LB: Holmes doesn’t care what other people think. But in the job he’s doing, I think he finds [that] emotions and feelings just aren’t helpful, and that’s why he’s described as this unemotional machine. But he is a human being: he just has an incredible capacity to filter stuff out, and that’s intriguing because most of us care what other people think. As actors, we spend every night standing in front of people getting judged by them. You’re always under the spotlight. It’s really refreshing to have a character that can switch that off.
Why is this story so suited to the stage?
LB: There’s something about the larger than life events of these stories, particularly The Valley of Fear, that lend themselves to the theatre. Audiences expect more: we have to go on a bigger imaginative leap. The uniqueness of theatre is that as actors, we sit down with an audience and say: ‘we’re going to pretend we’re these people and you’re going to pretend we are as well’. When you throw in these big characters, like the gangsters and murderers we get in The Valley of Fear, it’s really exciting for an audience. It just allows the imagination to run wild.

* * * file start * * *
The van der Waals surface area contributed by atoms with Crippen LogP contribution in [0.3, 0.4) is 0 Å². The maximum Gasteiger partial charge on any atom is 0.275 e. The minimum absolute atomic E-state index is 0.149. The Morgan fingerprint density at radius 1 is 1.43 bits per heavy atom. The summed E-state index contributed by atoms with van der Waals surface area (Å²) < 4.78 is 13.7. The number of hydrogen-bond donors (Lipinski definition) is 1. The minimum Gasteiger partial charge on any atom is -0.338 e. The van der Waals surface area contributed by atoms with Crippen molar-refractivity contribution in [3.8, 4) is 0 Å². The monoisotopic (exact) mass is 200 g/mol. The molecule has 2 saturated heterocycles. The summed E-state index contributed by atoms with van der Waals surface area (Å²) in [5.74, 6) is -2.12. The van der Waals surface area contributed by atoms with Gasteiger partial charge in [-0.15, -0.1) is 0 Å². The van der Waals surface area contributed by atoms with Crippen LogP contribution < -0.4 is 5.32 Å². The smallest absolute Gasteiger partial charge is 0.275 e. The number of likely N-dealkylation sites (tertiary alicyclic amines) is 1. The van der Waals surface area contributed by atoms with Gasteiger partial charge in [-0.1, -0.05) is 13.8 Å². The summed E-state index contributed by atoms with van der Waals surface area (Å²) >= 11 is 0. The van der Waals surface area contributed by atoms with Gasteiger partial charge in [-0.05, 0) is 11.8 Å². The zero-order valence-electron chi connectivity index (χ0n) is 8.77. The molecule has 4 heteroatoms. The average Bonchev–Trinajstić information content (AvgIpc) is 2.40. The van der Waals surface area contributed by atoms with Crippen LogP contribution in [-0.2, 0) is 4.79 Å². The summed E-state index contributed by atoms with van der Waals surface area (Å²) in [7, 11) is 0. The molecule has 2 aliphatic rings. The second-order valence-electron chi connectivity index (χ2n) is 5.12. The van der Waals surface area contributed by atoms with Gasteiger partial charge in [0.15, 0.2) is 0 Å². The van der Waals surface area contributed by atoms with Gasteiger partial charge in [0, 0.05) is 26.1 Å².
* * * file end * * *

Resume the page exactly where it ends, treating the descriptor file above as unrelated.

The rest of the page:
JD: I think it also adds to the murder mystery, too: it’s more claustrophobic when you’ve got a mystery and there’s hundreds of people watching you and [anticipating] what’s going to happen in the next hour and a half. Some of the venues we’ve been to in the past, you can see the audience in the front row. We had a floor rolled out and when they’re on the edge of the stage, it does add to the pressure of trying to solve a mystery. No matter how many times we do it, it’s still exciting.
LB: They’re trying to solve it with us: Holmes and Watson are solving the mystery at the same time as the audience. That’s what makes it exciting: you have to figure it out as we do.
Do you find different audiences react in different ways?
LB: That’s the great thing about touring! Like Joe said, we’ve done over 160 shows now, and every night the audience is different: every town, every city, connects and responds to different things. They even root for different characters! And that’s one of the joys of theatre, especially of touring theatre: you go to so many different places, and each one has a different energy.